- ↑ Az Nidberu 8:58, Iggerot Moshe OC 1:166, Sh"t Yechave Daat 6:34, Tzitz Eliezer 15:33, Yalkut Yosef Moadim page 434, Maamar Mordechai of Rav Mordechai Eliyahu Sefirat Haomer #40. Chelkat Yaakov 1:62 argues that a device which didn't exist at the time of the decree cannot be included. In his article at  Rabbi Aryeh Lebowitz says that this argument can only be made for music in general, but during sefira this would not apply because there was never a formal ban placed on music specifically during sefira. See http://halachipedia.com/index.php?title=Listening_to_Music for the discussion about music during the year.
- ↑ Yalkut Yosef (Moadim pg 434), Maamer Mordechai of Rav Mordechai Eliyahu (Sefirat HaOmer #40),
- ↑ * see matzav.com that Rav Yisrael Belsky (see also Shulchan Halevi 13:6 of Rav Belsky) and Rav Shlomo Miller differentiate between different types of a cappella, only permitting choirs which simply sound like a group of people singing and nothing more. Rav Binyamin Zilber in Az Nidberu 8:58 discussing music during the year says that a recorded voice is considered like an instrument.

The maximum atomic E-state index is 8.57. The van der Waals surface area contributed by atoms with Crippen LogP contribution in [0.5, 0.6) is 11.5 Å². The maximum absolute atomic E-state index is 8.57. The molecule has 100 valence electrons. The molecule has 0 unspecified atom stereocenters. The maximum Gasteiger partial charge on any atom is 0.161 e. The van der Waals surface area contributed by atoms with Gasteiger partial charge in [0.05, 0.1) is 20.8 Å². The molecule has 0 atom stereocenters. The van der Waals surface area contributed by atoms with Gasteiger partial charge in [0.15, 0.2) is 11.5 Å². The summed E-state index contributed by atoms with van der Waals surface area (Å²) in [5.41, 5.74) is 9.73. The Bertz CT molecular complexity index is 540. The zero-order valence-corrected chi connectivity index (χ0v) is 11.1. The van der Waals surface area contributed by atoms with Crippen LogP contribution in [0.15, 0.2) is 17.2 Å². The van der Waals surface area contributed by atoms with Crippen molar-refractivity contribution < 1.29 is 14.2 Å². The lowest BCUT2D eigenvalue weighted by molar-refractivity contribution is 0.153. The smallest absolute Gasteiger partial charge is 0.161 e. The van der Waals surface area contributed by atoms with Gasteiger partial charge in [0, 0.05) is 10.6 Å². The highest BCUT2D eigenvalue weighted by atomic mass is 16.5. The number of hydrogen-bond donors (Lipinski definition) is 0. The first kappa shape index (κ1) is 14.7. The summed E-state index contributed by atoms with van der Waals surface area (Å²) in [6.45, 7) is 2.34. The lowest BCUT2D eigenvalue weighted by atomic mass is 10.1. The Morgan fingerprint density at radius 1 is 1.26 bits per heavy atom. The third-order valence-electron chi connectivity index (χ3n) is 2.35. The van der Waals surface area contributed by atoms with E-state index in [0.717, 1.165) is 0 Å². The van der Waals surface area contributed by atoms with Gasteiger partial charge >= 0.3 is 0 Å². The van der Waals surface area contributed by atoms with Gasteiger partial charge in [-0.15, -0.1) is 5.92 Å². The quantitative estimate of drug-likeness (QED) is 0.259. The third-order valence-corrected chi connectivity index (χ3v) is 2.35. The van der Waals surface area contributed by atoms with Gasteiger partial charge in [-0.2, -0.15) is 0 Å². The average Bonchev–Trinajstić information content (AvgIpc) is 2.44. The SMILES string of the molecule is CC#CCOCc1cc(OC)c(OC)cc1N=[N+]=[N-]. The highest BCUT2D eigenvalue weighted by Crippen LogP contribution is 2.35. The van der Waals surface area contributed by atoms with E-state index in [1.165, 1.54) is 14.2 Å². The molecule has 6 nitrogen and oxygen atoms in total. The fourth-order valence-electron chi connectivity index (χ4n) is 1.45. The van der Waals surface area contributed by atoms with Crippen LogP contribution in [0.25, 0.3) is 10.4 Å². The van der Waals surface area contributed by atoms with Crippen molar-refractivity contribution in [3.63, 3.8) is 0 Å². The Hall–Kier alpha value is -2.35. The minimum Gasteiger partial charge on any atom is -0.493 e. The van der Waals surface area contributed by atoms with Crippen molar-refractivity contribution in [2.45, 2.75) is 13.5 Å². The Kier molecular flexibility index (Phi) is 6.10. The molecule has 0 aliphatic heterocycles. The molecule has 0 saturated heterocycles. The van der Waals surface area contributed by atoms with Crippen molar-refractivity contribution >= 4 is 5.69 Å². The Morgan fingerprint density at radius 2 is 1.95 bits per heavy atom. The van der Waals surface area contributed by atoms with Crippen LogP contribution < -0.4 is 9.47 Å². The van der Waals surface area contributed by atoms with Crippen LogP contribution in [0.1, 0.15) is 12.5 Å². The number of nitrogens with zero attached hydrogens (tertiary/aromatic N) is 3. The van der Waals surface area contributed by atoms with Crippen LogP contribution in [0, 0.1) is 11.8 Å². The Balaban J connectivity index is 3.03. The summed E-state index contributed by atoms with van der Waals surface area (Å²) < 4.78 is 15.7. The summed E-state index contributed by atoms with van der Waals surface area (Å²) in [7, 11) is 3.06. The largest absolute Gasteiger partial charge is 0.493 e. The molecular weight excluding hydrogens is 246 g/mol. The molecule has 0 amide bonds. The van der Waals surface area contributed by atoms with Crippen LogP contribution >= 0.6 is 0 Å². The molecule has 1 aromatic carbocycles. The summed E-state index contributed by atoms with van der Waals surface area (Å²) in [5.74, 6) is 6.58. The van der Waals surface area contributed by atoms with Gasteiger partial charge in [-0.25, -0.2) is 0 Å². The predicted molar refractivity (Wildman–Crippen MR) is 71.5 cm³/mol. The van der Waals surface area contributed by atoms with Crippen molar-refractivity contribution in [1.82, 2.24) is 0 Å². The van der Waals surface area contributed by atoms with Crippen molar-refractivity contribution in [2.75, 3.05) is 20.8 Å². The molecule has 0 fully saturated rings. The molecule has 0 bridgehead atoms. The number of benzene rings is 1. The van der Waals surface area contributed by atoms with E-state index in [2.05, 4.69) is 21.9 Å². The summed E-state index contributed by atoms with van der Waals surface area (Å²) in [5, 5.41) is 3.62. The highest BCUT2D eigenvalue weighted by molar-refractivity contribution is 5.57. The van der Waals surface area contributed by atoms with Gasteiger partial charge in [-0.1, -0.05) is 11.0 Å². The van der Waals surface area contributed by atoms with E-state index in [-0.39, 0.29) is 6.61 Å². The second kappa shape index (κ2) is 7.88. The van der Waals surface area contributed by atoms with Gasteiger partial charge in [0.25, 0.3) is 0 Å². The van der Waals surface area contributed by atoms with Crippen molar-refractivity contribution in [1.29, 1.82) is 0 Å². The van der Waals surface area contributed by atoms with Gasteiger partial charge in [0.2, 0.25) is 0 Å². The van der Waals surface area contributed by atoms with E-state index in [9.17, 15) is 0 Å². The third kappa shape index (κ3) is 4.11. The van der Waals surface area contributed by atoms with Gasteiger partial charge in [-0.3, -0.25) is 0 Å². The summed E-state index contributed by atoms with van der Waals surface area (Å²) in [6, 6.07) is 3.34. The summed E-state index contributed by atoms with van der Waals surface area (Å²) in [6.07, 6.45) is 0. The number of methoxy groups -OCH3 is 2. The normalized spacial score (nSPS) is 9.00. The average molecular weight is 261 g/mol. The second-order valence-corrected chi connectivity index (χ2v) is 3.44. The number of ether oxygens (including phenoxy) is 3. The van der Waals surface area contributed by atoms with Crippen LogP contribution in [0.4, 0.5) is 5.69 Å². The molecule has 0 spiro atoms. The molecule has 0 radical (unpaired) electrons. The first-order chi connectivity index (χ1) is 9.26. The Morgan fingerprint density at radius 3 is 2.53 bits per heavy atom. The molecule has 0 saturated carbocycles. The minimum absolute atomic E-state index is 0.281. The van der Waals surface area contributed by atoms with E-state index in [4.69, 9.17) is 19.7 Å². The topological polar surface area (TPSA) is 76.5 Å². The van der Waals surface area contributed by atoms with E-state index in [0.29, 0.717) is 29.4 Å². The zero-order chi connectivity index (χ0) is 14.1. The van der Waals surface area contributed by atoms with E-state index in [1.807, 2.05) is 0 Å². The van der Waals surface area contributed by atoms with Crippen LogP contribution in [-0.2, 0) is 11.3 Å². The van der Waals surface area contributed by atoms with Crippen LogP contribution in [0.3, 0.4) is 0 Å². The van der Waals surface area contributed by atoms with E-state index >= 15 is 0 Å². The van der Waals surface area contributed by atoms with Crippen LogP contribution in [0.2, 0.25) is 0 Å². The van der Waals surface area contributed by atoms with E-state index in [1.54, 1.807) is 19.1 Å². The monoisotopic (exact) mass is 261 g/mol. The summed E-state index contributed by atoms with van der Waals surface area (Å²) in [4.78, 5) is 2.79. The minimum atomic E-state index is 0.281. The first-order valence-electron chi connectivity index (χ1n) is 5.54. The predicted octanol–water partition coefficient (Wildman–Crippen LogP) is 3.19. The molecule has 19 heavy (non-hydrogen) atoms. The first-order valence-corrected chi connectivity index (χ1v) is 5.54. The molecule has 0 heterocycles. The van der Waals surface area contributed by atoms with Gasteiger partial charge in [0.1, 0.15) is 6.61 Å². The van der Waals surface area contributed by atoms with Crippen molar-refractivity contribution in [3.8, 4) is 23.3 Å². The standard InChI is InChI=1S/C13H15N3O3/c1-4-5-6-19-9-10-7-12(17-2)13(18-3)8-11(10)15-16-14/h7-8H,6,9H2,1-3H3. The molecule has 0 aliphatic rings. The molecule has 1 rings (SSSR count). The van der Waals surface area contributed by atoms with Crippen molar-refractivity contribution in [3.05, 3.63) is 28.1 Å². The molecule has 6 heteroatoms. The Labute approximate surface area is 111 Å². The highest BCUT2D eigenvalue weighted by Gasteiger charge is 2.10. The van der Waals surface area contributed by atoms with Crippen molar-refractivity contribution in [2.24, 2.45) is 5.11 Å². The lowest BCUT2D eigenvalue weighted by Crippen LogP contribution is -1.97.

- Sh”t Shevet HaLevi 2:57 and 8:128, however, considers recorded vocal music like a musical instrument, which he says is forbidden all year round. Additionally, Sh”t Tzitz Eliezer 15:33 writes that even though he considers recorded vocal music like vocal music, it is forbidden during the three weeks and sefirat ha’omer based on the minhag not to dance. Nitei Gavriel 15:1 agrees.
- ↑ Rabbi Aryeh Lebowitz quotes Sefer Eleh Heim Moadai quoting Rav Chaim Pinchas Scheinberg and Rav Eliyahu Schlesinger.
- ↑ Hilchot Chag B’chag p.63, Halichot Shlomo, Moadim 2:11:14.
- ↑ Iggerot Moshe OC 3:87.
- ↑ Chazon Ovadia Yom Tov page 258
- ↑ Piskei Halacha of Rav Yisrael Belsky pg. 106
- ↑ Yalkut Yosef Sova Semachot vol. 2 pg. 333